My husband Adam happened to be online, so I was able to tell him of the incidents and let him know I was unhurt. What a strange, darkly ironic greeting that was—telling my combat engineer husband who looks for car bombs in Iraq that I was the one facing the aftermath of someone’s “presents.” Adam commented that I was probably the only wife in the company with a firsthand knowledge of what their husbands’ job is sometimes like. We now know there were four terrorist attacks in London yesterday, three on subway trains, and one on the double-decker bus outside our window.
At the point when I reached Adam, Drs. Duke and Nowicki were unaccounted for. We later learned they had been ushered off a tube train before the Edgeware Station, three trains behind one that was bombed. Over the next two hours, we learned more of the situation about the same time as everyone else did, thanks to modern media.
We managed to make contact with all in our group, none of whom was injured, and began reaching concerned friends and family members to let them know we were all right. There were many sighs of relief, tears and hugs shared among the group throughout the day until we began dispersing around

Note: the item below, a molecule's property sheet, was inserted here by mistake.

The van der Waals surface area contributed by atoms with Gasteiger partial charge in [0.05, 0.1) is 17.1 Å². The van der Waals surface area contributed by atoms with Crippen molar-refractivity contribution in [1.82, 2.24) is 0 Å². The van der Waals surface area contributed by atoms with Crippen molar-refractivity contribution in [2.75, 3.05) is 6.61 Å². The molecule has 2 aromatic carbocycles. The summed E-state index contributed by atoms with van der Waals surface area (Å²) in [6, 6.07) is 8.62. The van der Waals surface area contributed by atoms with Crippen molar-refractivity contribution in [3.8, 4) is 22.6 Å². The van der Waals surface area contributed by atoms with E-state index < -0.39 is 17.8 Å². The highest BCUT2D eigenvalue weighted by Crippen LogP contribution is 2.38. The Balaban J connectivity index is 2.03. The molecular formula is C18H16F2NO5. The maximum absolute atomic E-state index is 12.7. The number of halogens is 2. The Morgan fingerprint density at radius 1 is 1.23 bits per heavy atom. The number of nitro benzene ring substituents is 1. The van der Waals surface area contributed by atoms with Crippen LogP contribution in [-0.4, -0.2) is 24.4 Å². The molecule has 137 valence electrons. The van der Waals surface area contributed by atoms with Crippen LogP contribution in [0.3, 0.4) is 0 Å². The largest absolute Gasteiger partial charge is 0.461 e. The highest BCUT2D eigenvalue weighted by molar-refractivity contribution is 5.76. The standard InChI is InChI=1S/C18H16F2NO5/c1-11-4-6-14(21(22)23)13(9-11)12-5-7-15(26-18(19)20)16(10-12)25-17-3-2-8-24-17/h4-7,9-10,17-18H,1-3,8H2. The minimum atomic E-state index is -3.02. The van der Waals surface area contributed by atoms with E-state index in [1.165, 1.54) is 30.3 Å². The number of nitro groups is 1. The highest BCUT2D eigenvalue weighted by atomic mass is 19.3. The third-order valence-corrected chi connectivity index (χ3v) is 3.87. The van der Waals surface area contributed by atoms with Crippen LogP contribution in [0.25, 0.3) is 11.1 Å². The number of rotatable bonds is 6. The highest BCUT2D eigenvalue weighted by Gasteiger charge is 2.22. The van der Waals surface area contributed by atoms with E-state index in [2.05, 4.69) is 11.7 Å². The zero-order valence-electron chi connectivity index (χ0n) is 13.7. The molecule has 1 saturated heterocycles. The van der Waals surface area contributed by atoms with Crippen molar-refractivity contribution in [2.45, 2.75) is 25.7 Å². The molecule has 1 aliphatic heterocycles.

2 p.m. We were thankful for our good fortune, and we mourned the mindless, needless pain that many people had experienced in the tragedies of the morning.
What was a 10-minute walk in the morning became a two-hour journey for some of us trying to get “home” around the vast police barricades that rapidly sprung up around our lodging area. A handful of students opted to leave for airports almost immediately, wanting some distance from the area to increase their sense of safety.
Last evening, many of the students gathered in groups to prepare meals together. We broke out bottles of wine and Baileys (remembering that drinking under 21 is legal here) and cartons of ice cream. Enjoying the comfort of each other’s company, we chatted and played games, adhering to some sort of bizarre normalcy despite the constant drone of sirens throughout the day and night.